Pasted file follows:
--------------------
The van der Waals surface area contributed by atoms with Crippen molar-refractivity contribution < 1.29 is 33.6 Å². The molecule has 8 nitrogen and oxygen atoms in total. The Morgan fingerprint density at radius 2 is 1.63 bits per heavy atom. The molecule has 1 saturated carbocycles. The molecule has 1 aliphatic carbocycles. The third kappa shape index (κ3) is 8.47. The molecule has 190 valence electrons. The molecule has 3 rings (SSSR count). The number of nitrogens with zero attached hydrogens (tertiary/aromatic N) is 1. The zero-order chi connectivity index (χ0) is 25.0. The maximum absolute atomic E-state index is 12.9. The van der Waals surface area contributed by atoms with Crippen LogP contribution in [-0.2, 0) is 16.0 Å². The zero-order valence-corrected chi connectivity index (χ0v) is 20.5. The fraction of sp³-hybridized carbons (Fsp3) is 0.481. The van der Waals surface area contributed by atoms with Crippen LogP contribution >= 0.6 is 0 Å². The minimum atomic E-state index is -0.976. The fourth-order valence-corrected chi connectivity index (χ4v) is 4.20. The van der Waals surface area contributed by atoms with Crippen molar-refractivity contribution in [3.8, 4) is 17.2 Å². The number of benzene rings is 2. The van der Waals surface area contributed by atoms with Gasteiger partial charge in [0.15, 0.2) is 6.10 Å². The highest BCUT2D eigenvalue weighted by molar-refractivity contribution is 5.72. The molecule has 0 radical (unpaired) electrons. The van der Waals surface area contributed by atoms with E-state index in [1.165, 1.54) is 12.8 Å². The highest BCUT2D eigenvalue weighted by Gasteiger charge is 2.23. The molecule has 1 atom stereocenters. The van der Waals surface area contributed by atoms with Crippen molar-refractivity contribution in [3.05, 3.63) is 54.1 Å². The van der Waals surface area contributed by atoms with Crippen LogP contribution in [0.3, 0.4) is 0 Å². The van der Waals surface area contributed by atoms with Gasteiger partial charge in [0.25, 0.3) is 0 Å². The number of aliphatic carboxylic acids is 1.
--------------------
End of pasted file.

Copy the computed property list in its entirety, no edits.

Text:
The van der Waals surface area contributed by atoms with Crippen molar-refractivity contribution < 1.29 is 33.6 Å². The molecule has 8 nitrogen and oxygen atoms in total. The Morgan fingerprint density at radius 2 is 1.63 bits per heavy atom. The molecule has 1 saturated carbocycles. The molecule has 1 aliphatic carbocycles. The third kappa shape index (κ3) is 8.47. The molecule has 190 valence electrons. The molecule has 3 rings (SSSR count). The number of nitrogens with zero attached hydrogens (tertiary/aromatic N) is 1. The zero-order chi connectivity index (χ0) is 25.0. The maximum absolute atomic E-state index is 12.9. The van der Waals surface area contributed by atoms with Crippen LogP contribution in [-0.2, 0) is 16.0 Å². The zero-order valence-corrected chi connectivity index (χ0v) is 20.5. The fraction of sp³-hybridized carbons (Fsp3) is 0.481. The van der Waals surface area contributed by atoms with Crippen LogP contribution >= 0.6 is 0 Å². The minimum atomic E-state index is -0.976. The fourth-order valence-corrected chi connectivity index (χ4v) is 4.20. The van der Waals surface area contributed by atoms with Crippen molar-refractivity contribution in [3.8, 4) is 17.2 Å². The number of benzene rings is 2. The van der Waals surface area contributed by atoms with Gasteiger partial charge in [0.15, 0.2) is 6.10 Å². The highest BCUT2D eigenvalue weighted by molar-refractivity contribution is 5.72. The molecule has 0 radical (unpaired) electrons. The van der Waals surface area contributed by atoms with E-state index in [1.165, 1.54) is 12.8 Å². The highest BCUT2D eigenvalue weighted by Gasteiger charge is 2.23. The molecule has 1 atom stereocenters. The van der Waals surface area contributed by atoms with Crippen molar-refractivity contribution in [3.05, 3.63) is 54.1 Å². The van der Waals surface area contributed by atoms with Crippen LogP contribution in [0.3, 0.4) is 0 Å². The van der Waals surface area contributed by atoms with Gasteiger partial charge in [0.25, 0.3) is 0 Å². The number of aliphatic carboxylic acids is 1.